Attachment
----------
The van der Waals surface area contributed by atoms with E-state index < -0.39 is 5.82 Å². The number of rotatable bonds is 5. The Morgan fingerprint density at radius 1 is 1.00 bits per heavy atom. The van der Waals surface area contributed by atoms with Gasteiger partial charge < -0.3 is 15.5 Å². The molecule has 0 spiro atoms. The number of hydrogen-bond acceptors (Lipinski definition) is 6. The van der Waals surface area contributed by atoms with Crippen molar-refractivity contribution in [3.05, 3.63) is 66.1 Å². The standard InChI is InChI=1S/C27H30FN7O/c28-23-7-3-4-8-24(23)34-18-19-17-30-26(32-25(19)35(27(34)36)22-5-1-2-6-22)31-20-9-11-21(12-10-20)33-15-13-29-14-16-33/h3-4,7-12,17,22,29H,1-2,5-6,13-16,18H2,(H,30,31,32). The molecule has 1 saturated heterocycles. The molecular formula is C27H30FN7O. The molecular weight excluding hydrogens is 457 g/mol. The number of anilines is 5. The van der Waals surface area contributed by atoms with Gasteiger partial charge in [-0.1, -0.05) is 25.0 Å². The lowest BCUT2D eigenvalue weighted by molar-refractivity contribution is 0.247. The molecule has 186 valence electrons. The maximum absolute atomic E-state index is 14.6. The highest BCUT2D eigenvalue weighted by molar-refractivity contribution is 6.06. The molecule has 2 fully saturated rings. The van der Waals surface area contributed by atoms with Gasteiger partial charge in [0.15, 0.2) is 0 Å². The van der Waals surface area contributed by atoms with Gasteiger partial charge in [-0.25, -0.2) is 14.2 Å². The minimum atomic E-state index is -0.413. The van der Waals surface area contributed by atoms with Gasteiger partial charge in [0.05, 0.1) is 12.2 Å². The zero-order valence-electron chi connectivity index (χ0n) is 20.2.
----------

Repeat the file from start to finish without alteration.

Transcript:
The van der Waals surface area contributed by atoms with E-state index < -0.39 is 5.82 Å². The number of rotatable bonds is 5. The Morgan fingerprint density at radius 1 is 1.00 bits per heavy atom. The van der Waals surface area contributed by atoms with Gasteiger partial charge < -0.3 is 15.5 Å². The molecule has 0 spiro atoms. The number of hydrogen-bond acceptors (Lipinski definition) is 6. The van der Waals surface area contributed by atoms with Crippen molar-refractivity contribution in [3.05, 3.63) is 66.1 Å². The standard InChI is InChI=1S/C27H30FN7O/c28-23-7-3-4-8-24(23)34-18-19-17-30-26(32-25(19)35(27(34)36)22-5-1-2-6-22)31-20-9-11-21(12-10-20)33-15-13-29-14-16-33/h3-4,7-12,17,22,29H,1-2,5-6,13-16,18H2,(H,30,31,32). The molecule has 1 saturated heterocycles. The molecular formula is C27H30FN7O. The molecular weight excluding hydrogens is 457 g/mol. The number of anilines is 5. The van der Waals surface area contributed by atoms with Gasteiger partial charge in [-0.1, -0.05) is 25.0 Å². The lowest BCUT2D eigenvalue weighted by molar-refractivity contribution is 0.247. The molecule has 186 valence electrons. The maximum absolute atomic E-state index is 14.6. The highest BCUT2D eigenvalue weighted by molar-refractivity contribution is 6.06. The molecule has 2 fully saturated rings. The van der Waals surface area contributed by atoms with Gasteiger partial charge in [0.15, 0.2) is 0 Å². The van der Waals surface area contributed by atoms with Gasteiger partial charge in [-0.25, -0.2) is 14.2 Å². The minimum atomic E-state index is -0.413. The van der Waals surface area contributed by atoms with Gasteiger partial charge in [0.05, 0.1) is 12.2 Å². The zero-order valence-electron chi connectivity index (χ0n) is 20.2.